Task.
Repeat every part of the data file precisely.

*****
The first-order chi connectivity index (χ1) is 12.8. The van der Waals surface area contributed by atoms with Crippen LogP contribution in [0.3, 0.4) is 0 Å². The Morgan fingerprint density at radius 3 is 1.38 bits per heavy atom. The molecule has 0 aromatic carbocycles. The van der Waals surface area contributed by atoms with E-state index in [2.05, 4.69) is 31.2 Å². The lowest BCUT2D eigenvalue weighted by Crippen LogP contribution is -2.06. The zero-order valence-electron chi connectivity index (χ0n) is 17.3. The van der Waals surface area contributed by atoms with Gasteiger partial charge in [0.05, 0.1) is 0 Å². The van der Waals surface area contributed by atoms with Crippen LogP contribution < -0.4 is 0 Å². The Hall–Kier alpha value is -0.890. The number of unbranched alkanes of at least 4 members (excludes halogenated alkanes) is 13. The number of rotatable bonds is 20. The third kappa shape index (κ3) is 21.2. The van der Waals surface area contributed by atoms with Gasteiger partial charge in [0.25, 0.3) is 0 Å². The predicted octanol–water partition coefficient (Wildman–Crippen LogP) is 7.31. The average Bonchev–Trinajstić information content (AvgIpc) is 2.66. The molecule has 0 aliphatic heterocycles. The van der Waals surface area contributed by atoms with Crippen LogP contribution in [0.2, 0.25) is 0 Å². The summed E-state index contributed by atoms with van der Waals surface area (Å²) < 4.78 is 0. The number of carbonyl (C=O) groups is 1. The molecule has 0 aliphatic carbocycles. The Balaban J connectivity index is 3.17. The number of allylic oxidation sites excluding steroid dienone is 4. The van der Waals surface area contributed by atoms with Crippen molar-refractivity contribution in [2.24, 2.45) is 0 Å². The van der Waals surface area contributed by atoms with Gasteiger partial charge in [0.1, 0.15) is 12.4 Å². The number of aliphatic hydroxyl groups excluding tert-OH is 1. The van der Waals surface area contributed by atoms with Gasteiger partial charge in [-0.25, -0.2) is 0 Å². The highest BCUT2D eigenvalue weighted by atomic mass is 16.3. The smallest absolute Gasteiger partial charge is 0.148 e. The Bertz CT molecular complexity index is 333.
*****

The first-order chi connectivity index (χ1) is 12.8. The van der Waals surface area contributed by atoms with Crippen LogP contribution in [0.3, 0.4) is 0 Å². The Morgan fingerprint density at radius 3 is 1.38 bits per heavy atom. The molecule has 0 aromatic carbocycles. The van der Waals surface area contributed by atoms with E-state index in [2.05, 4.69) is 31.2 Å². The lowest BCUT2D eigenvalue weighted by Crippen LogP contribution is -2.06. The zero-order valence-electron chi connectivity index (χ0n) is 17.3. The van der Waals surface area contributed by atoms with Gasteiger partial charge in [0.05, 0.1) is 0 Å². The van der Waals surface area contributed by atoms with Crippen LogP contribution < -0.4 is 0 Å². The Hall–Kier alpha value is -0.890. The number of unbranched alkanes of at least 4 members (excludes halogenated alkanes) is 13. The number of rotatable bonds is 20. The third kappa shape index (κ3) is 21.2. The van der Waals surface area contributed by atoms with Gasteiger partial charge in [0.25, 0.3) is 0 Å². The predicted octanol–water partition coefficient (Wildman–Crippen LogP) is 7.31. The average Bonchev–Trinajstić information content (AvgIpc) is 2.66. The molecule has 0 aliphatic heterocycles. The van der Waals surface area contributed by atoms with Crippen LogP contribution in [0.2, 0.25) is 0 Å². The summed E-state index contributed by atoms with van der Waals surface area (Å²) < 4.78 is 0. The number of carbonyl (C=O) groups is 1. The molecule has 0 aliphatic carbocycles. The Balaban J connectivity index is 3.17. The number of allylic oxidation sites excluding steroid dienone is 4. The van der Waals surface area contributed by atoms with Crippen molar-refractivity contribution in [2.24, 2.45) is 0 Å². The van der Waals surface area contributed by atoms with Gasteiger partial charge in [0.1, 0.15) is 12.4 Å². The number of aliphatic hydroxyl groups excluding tert-OH is 1. The van der Waals surface area contributed by atoms with Gasteiger partial charge in [-0.25, -0.2) is 0 Å². The highest BCUT2D eigenvalue weighted by atomic mass is 16.3. The smallest absolute Gasteiger partial charge is 0.148 e. The Bertz CT molecular complexity index is 333.